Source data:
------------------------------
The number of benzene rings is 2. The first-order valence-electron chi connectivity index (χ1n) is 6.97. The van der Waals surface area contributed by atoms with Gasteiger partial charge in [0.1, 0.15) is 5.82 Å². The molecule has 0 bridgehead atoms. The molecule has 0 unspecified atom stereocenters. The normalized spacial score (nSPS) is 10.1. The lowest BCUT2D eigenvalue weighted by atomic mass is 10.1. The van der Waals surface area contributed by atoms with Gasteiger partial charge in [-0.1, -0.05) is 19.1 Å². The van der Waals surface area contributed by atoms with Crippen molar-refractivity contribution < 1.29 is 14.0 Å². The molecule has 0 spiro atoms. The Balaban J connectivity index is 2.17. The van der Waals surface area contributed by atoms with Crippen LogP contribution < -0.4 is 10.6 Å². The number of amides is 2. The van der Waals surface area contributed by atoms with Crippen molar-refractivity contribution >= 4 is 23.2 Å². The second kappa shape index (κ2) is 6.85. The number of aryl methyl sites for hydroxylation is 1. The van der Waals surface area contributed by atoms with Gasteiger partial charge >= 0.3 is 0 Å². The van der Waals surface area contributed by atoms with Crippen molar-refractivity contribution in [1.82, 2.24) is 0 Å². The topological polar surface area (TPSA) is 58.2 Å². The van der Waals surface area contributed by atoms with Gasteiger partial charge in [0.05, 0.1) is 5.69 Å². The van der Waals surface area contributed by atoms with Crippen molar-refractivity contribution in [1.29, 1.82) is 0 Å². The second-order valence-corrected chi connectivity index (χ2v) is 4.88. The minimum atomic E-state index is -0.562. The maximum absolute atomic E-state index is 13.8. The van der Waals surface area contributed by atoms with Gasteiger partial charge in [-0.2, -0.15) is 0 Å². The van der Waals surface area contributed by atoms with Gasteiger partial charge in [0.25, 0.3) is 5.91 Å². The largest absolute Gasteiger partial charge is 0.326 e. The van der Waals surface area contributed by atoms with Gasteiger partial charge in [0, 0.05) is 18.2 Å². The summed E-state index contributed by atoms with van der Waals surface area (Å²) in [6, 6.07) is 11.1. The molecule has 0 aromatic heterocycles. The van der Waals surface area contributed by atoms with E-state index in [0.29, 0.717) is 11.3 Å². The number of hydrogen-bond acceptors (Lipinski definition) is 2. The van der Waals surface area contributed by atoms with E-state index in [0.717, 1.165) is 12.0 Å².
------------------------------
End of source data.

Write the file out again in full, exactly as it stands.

The number of benzene rings is 2. The first-order valence-electron chi connectivity index (χ1n) is 6.97. The van der Waals surface area contributed by atoms with Gasteiger partial charge in [0.1, 0.15) is 5.82 Å². The molecule has 0 bridgehead atoms. The molecule has 0 unspecified atom stereocenters. The normalized spacial score (nSPS) is 10.1. The lowest BCUT2D eigenvalue weighted by atomic mass is 10.1. The van der Waals surface area contributed by atoms with Gasteiger partial charge in [-0.1, -0.05) is 19.1 Å². The van der Waals surface area contributed by atoms with Crippen molar-refractivity contribution < 1.29 is 14.0 Å². The molecule has 0 spiro atoms. The Balaban J connectivity index is 2.17. The van der Waals surface area contributed by atoms with Crippen LogP contribution < -0.4 is 10.6 Å². The number of amides is 2. The van der Waals surface area contributed by atoms with Crippen molar-refractivity contribution >= 4 is 23.2 Å². The second kappa shape index (κ2) is 6.85. The number of aryl methyl sites for hydroxylation is 1. The van der Waals surface area contributed by atoms with Gasteiger partial charge >= 0.3 is 0 Å². The van der Waals surface area contributed by atoms with Crippen molar-refractivity contribution in [1.82, 2.24) is 0 Å². The topological polar surface area (TPSA) is 58.2 Å². The van der Waals surface area contributed by atoms with Gasteiger partial charge in [0.05, 0.1) is 5.69 Å². The van der Waals surface area contributed by atoms with Crippen molar-refractivity contribution in [1.29, 1.82) is 0 Å². The second-order valence-corrected chi connectivity index (χ2v) is 4.88. The minimum atomic E-state index is -0.562. The maximum absolute atomic E-state index is 13.8. The van der Waals surface area contributed by atoms with Gasteiger partial charge in [-0.2, -0.15) is 0 Å². The van der Waals surface area contributed by atoms with Gasteiger partial charge in [0.25, 0.3) is 5.91 Å². The largest absolute Gasteiger partial charge is 0.326 e. The van der Waals surface area contributed by atoms with Gasteiger partial charge in [0, 0.05) is 18.2 Å². The summed E-state index contributed by atoms with van der Waals surface area (Å²) in [6, 6.07) is 11.1. The molecule has 0 aromatic heterocycles. The van der Waals surface area contributed by atoms with E-state index in [0.29, 0.717) is 11.3 Å². The number of hydrogen-bond acceptors (Lipinski definition) is 2. The van der Waals surface area contributed by atoms with E-state index in [0.717, 1.165) is 12.0 Å².